Is clinical breast examination, added to mammography, worthwhile?

Originally published in Journal Watch General Medicine

by Allan S. Brett, MD

CBE was associated with 55 additional false-positives for each additional breast cancer detected.

journal watch logo Whether patients benefit when clinical breast examination (CBE) is added to screening mammography is unclear. Canadian researchers addressed this issue in an analysis of data from the Ontario Breast Screening Program, a network of screening centers. Two thirds of centers offer CBE (performed by specially trained nurses) plus mammography; one third offer mammography only.

Nearly 300,000 women (age range, 50–69) were screened during 2 years. Mammography plus CBE resulted in slightly higher rates of cancer detection, but also higher false-positive rates, than mammography alone. The authors calculate that, for every 10,000 screened women, 59 cancers were diagnosed with mammography alone, and 63 were diagnosed with CBE plus mammography. Thus, CBE detected 4 additional cancers per 10,000 women screened but also generated 219 additional false-positives (women referred for further evaluation who ultimately did not have cancer) per 10,000 screened women.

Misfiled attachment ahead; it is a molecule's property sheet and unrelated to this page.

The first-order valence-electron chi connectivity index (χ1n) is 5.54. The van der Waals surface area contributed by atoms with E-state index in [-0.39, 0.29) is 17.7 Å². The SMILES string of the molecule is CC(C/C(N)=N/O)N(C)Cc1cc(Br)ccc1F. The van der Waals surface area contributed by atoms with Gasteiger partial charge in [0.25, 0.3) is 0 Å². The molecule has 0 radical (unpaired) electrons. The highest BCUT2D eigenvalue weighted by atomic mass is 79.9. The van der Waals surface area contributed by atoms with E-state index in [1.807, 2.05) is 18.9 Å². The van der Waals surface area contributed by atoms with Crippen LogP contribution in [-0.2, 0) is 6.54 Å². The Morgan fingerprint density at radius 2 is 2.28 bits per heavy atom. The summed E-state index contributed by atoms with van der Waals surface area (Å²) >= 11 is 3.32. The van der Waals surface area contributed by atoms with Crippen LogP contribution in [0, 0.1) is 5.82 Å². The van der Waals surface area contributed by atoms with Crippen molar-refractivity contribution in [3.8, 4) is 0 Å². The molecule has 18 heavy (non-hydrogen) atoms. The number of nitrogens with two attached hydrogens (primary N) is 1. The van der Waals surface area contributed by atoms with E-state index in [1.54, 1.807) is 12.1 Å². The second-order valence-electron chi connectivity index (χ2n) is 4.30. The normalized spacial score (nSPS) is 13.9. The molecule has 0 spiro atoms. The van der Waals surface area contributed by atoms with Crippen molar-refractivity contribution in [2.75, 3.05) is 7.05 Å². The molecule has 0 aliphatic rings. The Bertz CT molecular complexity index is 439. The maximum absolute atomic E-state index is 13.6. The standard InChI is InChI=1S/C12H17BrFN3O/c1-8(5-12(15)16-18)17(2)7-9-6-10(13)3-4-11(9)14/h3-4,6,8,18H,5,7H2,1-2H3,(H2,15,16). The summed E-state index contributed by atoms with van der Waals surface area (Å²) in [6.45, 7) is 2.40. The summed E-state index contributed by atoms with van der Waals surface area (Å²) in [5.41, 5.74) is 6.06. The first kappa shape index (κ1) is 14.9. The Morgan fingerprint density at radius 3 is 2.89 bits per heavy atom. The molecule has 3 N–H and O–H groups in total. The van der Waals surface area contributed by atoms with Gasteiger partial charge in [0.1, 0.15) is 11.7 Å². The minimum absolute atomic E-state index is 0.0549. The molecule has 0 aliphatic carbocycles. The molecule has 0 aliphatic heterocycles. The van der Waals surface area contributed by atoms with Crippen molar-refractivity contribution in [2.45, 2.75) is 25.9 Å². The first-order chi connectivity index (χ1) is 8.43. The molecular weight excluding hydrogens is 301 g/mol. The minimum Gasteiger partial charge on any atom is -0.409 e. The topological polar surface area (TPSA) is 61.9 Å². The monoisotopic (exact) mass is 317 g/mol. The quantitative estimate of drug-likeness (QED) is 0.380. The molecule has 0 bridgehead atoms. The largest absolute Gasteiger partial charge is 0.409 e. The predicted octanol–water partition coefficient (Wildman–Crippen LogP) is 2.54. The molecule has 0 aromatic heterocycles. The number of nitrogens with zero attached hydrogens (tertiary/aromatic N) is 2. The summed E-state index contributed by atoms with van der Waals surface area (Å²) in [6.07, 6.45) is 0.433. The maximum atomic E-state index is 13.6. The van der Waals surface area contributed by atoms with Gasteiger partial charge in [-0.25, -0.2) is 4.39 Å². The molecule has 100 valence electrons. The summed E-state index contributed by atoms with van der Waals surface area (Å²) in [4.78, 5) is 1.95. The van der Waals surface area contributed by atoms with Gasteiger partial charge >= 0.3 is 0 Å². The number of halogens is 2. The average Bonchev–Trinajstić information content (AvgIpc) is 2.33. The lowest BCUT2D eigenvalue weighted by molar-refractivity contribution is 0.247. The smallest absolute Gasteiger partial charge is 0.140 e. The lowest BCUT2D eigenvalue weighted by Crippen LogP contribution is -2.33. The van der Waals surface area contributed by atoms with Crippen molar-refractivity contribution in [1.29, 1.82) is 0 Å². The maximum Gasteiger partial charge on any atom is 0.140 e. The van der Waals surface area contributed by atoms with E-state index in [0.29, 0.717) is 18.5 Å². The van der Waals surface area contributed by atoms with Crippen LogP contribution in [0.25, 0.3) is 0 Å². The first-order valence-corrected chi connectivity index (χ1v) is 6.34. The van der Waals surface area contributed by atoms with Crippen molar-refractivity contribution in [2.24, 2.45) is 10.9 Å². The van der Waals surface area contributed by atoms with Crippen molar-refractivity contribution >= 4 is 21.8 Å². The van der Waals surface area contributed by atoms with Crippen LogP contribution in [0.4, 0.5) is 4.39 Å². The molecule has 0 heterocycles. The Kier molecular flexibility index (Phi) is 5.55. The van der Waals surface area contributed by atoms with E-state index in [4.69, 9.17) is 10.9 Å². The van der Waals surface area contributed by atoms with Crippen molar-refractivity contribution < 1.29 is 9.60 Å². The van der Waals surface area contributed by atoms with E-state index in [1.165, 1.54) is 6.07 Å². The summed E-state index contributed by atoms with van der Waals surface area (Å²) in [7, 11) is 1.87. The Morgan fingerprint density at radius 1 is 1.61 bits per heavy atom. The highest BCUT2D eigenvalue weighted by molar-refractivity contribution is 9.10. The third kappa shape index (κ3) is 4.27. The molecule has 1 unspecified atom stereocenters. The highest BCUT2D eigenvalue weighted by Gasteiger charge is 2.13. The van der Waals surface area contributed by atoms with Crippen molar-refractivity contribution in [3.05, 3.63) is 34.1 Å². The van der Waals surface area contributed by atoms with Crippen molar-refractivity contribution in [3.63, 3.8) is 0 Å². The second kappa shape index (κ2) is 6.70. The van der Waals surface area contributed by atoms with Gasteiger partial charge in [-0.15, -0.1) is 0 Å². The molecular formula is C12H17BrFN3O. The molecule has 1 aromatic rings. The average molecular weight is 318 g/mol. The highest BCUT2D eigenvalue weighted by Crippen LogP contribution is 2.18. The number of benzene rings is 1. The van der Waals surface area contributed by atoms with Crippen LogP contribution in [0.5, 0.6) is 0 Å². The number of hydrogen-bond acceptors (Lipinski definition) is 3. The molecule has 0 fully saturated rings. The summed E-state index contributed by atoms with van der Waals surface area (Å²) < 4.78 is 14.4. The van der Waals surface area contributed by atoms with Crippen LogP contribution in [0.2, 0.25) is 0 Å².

Comment: This study doesn’t carry the weight of a randomized trial, but its findings make intuitive sense and can be summarized as follows: For every 10,000 screened women, CBE (added to mammography) yielded 55 additional false-positives for every 1 additional case of breast cancer that was detected. Whether this trade-off is worthwhile depends on individual and societal values. One caveat: Because the nurses who performed these breast examinations took an average of 8 to 10 minutes per examination, the results might not reflect typical office practice.


Chiarelli AM et al. The contribution of clinical breast examination to the accuracy of breast screening. J Natl Cancer Inst 2009 Sep 16; 101:1236. (

Copyright © 2009. Massachusetts Medical Society. All rights reserved.

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